Mar 14, 2007 — This Friday and Saturday, Mountain Lake PBS will broadcast their new documentary called "A Castle In Every Heart." It's the story of Arto Monaco, the Adirondack inventor and toymaker who created some of America's earliest theme parks. Monaco's creations in the North Country included the Land of Make Believe in Upper Jay, which he built in his own back yard. Coming up in the second half hour, we'll hear Brian Mann's interview with Arto, recorded just a year before his death in 2002. But first, Brian talks with filmmaker Derek Muirden about his friendship with Arto Monaco and about the new documentary, which will air nationwide starting this year. Go to full article
Mar 12, 2007 — Photographer Nathan Farb is most famous in the Adirondacks for his large-scale wilderness scenes. But as a young man, Farb spent three years documenting life on New York City's Lower East Side. In 1967, when the Summer of Love swept over Tomkins Square Park, Farb captured the revolution on film. There are photographs of New York icons like Andy Warhol and Diane Arbus. But there are also powerful, intimate images of everyday people whose lives were being transformed. For the first time, Farb's Summer of Love photographs can be seen in his new exhibition, called "A Photographer's Journal." The show is being mounted at the Richard F. Brush Art Gallery at St. Lawrence University. To talk about the project, Nathan Farb met recently with Brian Mann in Tomkins Square Park. Brian sent this audio postcard. Go to full article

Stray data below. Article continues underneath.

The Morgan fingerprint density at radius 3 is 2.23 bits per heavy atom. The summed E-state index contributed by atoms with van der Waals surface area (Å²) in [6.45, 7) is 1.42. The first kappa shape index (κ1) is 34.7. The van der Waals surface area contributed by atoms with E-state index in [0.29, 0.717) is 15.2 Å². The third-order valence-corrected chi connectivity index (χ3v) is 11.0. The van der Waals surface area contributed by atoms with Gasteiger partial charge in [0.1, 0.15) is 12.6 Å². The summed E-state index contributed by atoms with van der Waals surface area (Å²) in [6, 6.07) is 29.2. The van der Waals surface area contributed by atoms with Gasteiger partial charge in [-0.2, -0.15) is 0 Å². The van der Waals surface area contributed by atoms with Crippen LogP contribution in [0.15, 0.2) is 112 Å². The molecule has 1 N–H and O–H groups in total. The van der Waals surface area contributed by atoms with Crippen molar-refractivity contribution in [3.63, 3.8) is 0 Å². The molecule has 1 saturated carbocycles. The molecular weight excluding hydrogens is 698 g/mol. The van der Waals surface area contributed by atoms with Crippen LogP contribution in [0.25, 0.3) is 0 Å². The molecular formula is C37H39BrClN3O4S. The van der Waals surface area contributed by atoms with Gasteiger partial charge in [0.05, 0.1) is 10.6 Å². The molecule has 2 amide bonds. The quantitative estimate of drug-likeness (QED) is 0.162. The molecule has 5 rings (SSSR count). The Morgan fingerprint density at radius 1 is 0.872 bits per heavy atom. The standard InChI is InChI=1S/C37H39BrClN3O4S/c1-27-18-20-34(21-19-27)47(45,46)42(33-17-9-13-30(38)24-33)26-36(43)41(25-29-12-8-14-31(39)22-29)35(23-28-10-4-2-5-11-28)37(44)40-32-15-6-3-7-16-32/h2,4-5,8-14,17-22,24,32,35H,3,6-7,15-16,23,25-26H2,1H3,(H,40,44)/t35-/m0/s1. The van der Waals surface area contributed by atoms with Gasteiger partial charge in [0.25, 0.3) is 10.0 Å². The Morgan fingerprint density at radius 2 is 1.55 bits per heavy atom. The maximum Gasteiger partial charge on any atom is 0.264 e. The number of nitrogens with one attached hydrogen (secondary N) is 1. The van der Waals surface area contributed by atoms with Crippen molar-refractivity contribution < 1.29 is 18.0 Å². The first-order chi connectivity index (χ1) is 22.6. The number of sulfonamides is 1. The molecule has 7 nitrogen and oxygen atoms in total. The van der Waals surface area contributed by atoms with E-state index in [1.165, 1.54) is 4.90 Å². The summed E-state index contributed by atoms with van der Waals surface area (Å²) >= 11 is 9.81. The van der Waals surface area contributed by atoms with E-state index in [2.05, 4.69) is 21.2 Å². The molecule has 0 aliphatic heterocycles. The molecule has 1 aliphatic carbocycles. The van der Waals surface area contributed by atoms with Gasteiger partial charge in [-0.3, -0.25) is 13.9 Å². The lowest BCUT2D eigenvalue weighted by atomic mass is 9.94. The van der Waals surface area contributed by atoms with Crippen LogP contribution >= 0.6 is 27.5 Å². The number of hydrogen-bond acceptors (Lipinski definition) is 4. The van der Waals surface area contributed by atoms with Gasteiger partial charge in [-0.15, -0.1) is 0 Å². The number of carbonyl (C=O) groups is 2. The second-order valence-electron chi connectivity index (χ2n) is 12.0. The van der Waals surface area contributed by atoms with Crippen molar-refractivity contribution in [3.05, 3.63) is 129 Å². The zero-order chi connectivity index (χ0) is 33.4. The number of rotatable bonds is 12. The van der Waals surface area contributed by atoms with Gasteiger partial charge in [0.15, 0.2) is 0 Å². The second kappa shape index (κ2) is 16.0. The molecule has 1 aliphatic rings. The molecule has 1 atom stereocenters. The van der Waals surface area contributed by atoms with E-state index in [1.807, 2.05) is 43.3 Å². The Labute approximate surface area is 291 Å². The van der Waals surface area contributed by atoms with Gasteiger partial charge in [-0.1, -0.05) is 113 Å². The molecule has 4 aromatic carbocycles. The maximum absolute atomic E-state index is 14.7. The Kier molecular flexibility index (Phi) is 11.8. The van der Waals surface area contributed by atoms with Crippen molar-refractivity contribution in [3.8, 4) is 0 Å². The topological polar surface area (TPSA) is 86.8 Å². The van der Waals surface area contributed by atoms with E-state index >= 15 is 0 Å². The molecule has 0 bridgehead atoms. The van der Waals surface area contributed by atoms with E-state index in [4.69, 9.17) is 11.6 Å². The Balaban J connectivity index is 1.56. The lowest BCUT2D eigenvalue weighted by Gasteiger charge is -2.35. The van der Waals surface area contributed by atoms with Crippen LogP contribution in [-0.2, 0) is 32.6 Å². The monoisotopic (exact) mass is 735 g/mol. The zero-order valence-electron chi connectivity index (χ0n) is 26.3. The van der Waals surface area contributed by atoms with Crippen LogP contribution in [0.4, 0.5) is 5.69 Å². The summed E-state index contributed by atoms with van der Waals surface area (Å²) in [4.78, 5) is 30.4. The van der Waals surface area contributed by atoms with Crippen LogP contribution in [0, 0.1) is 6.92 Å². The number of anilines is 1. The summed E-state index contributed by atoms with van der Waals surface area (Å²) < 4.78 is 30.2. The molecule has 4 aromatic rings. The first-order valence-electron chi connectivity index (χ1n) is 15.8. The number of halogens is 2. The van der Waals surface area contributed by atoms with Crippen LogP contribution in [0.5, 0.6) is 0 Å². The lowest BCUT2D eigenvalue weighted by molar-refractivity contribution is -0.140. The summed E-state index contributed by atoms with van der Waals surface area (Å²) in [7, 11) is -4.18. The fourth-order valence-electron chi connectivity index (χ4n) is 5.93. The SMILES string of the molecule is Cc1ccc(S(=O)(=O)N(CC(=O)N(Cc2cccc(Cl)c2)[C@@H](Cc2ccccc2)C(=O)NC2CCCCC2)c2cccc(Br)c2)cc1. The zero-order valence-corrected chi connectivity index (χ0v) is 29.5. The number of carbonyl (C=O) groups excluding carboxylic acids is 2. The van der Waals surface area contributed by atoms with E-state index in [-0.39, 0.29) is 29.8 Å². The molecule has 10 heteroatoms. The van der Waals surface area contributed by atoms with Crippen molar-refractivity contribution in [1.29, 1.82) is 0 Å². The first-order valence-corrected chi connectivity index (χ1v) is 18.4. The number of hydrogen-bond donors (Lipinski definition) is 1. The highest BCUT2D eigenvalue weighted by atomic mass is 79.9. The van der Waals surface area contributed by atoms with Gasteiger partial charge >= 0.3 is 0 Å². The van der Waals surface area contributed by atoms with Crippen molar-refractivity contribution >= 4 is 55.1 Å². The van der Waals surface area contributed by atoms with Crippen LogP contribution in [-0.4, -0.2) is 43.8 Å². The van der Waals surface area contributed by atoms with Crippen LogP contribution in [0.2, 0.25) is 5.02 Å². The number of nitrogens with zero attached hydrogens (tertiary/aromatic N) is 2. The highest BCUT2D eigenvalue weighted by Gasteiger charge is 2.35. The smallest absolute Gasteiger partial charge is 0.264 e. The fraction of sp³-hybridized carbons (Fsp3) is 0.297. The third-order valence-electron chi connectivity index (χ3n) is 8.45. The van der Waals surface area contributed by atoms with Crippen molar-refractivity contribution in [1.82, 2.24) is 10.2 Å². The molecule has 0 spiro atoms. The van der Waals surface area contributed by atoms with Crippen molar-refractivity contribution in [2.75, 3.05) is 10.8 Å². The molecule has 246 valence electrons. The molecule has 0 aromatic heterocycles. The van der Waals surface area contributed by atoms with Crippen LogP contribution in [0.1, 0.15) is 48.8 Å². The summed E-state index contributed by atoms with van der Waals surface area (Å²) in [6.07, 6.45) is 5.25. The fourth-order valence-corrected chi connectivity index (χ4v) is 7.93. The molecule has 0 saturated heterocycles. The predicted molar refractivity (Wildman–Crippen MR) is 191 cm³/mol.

Feb 23, 2007 — Five centuries ago, the St. Lawrence valley, from Watertown to Quebec City, was ruled by a culture that modern anthropologists call "the corn people." When the first French explorer Jacques Cartier arrived in 1534, he found bustling towns and well-ordered fields. A few decades later, when Samuel de Champlain reached the same area, the corn people were gone. Their villages were empty. Their fields were abandoned. A new exhibition in Montreal explores the mystery of their disappearance. But as Brian Mann reports, some members of the Mohawk community say the scientists and historians have the story wrong. Go to full article